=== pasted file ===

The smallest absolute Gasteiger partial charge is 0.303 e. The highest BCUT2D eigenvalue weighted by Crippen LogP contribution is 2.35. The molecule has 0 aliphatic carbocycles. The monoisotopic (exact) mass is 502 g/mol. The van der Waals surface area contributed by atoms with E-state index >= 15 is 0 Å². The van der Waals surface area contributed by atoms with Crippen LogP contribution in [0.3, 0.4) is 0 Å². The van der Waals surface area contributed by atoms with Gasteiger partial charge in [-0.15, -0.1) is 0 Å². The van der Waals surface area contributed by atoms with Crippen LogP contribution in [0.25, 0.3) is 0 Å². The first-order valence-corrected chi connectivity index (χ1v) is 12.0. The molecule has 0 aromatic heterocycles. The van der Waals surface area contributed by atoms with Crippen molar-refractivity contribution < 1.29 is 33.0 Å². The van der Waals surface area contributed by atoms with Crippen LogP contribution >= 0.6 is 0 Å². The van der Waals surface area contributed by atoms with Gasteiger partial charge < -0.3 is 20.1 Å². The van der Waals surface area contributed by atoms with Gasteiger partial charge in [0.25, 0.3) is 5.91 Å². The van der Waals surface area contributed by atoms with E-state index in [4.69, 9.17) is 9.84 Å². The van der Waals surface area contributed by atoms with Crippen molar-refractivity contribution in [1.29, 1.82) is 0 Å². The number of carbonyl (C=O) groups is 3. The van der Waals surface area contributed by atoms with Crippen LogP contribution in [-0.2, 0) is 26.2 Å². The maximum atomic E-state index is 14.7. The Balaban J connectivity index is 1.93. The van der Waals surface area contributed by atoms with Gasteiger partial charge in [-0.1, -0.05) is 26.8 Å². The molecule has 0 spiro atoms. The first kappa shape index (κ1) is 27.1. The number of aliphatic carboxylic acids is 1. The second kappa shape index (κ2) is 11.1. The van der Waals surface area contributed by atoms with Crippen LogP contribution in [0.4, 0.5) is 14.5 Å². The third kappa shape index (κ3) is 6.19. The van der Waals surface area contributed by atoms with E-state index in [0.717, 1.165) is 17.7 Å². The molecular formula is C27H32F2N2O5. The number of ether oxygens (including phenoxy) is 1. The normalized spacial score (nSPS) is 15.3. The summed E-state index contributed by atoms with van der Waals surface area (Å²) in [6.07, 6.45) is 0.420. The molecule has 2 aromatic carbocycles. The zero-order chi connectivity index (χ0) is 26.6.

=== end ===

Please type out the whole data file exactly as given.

The smallest absolute Gasteiger partial charge is 0.303 e. The highest BCUT2D eigenvalue weighted by Crippen LogP contribution is 2.35. The molecule has 0 aliphatic carbocycles. The monoisotopic (exact) mass is 502 g/mol. The van der Waals surface area contributed by atoms with E-state index >= 15 is 0 Å². The van der Waals surface area contributed by atoms with Crippen LogP contribution in [0.3, 0.4) is 0 Å². The van der Waals surface area contributed by atoms with Gasteiger partial charge in [-0.15, -0.1) is 0 Å². The van der Waals surface area contributed by atoms with Crippen LogP contribution in [0.25, 0.3) is 0 Å². The first-order valence-corrected chi connectivity index (χ1v) is 12.0. The molecule has 0 aromatic heterocycles. The van der Waals surface area contributed by atoms with Crippen molar-refractivity contribution < 1.29 is 33.0 Å². The van der Waals surface area contributed by atoms with Crippen LogP contribution >= 0.6 is 0 Å². The van der Waals surface area contributed by atoms with Gasteiger partial charge < -0.3 is 20.1 Å². The van der Waals surface area contributed by atoms with Gasteiger partial charge in [0.25, 0.3) is 5.91 Å². The van der Waals surface area contributed by atoms with E-state index in [4.69, 9.17) is 9.84 Å². The van der Waals surface area contributed by atoms with Crippen molar-refractivity contribution in [1.29, 1.82) is 0 Å². The number of carbonyl (C=O) groups is 3. The van der Waals surface area contributed by atoms with Crippen LogP contribution in [-0.2, 0) is 26.2 Å². The maximum atomic E-state index is 14.7. The Balaban J connectivity index is 1.93. The van der Waals surface area contributed by atoms with Gasteiger partial charge in [-0.1, -0.05) is 26.8 Å². The molecule has 0 spiro atoms. The first kappa shape index (κ1) is 27.1. The number of aliphatic carboxylic acids is 1. The second kappa shape index (κ2) is 11.1. The van der Waals surface area contributed by atoms with Crippen LogP contribution in [0.4, 0.5) is 14.5 Å². The third kappa shape index (κ3) is 6.19. The van der Waals surface area contributed by atoms with E-state index in [0.717, 1.165) is 17.7 Å². The molecular formula is C27H32F2N2O5. The number of ether oxygens (including phenoxy) is 1. The normalized spacial score (nSPS) is 15.3. The summed E-state index contributed by atoms with van der Waals surface area (Å²) in [6.07, 6.45) is 0.420. The molecule has 2 aromatic carbocycles. The zero-order chi connectivity index (χ0) is 26.6.